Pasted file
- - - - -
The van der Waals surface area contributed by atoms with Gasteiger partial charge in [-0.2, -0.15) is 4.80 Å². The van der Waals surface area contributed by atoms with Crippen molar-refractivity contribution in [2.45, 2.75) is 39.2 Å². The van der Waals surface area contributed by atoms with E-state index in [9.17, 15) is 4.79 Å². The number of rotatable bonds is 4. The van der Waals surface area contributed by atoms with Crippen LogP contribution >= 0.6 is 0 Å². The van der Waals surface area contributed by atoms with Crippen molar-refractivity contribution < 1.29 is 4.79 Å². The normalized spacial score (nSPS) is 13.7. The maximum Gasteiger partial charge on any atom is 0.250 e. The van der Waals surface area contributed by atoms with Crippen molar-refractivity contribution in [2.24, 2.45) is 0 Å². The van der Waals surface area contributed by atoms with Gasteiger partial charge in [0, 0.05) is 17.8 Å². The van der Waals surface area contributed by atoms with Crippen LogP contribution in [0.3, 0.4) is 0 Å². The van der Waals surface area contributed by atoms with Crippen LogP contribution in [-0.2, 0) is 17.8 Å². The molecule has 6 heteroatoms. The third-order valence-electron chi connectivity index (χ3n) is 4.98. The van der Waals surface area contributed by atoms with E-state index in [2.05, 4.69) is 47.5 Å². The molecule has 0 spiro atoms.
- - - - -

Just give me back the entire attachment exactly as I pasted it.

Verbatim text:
The van der Waals surface area contributed by atoms with Gasteiger partial charge in [-0.2, -0.15) is 4.80 Å². The van der Waals surface area contributed by atoms with Crippen molar-refractivity contribution in [2.45, 2.75) is 39.2 Å². The van der Waals surface area contributed by atoms with E-state index in [9.17, 15) is 4.79 Å². The number of rotatable bonds is 4. The van der Waals surface area contributed by atoms with Crippen LogP contribution >= 0.6 is 0 Å². The van der Waals surface area contributed by atoms with Crippen molar-refractivity contribution < 1.29 is 4.79 Å². The normalized spacial score (nSPS) is 13.7. The maximum Gasteiger partial charge on any atom is 0.250 e. The van der Waals surface area contributed by atoms with Crippen molar-refractivity contribution in [2.24, 2.45) is 0 Å². The van der Waals surface area contributed by atoms with Gasteiger partial charge in [0, 0.05) is 17.8 Å². The van der Waals surface area contributed by atoms with Crippen LogP contribution in [0.3, 0.4) is 0 Å². The van der Waals surface area contributed by atoms with Crippen LogP contribution in [-0.2, 0) is 17.8 Å². The molecule has 6 heteroatoms. The third-order valence-electron chi connectivity index (χ3n) is 4.98. The van der Waals surface area contributed by atoms with E-state index in [2.05, 4.69) is 47.5 Å². The molecule has 0 spiro atoms.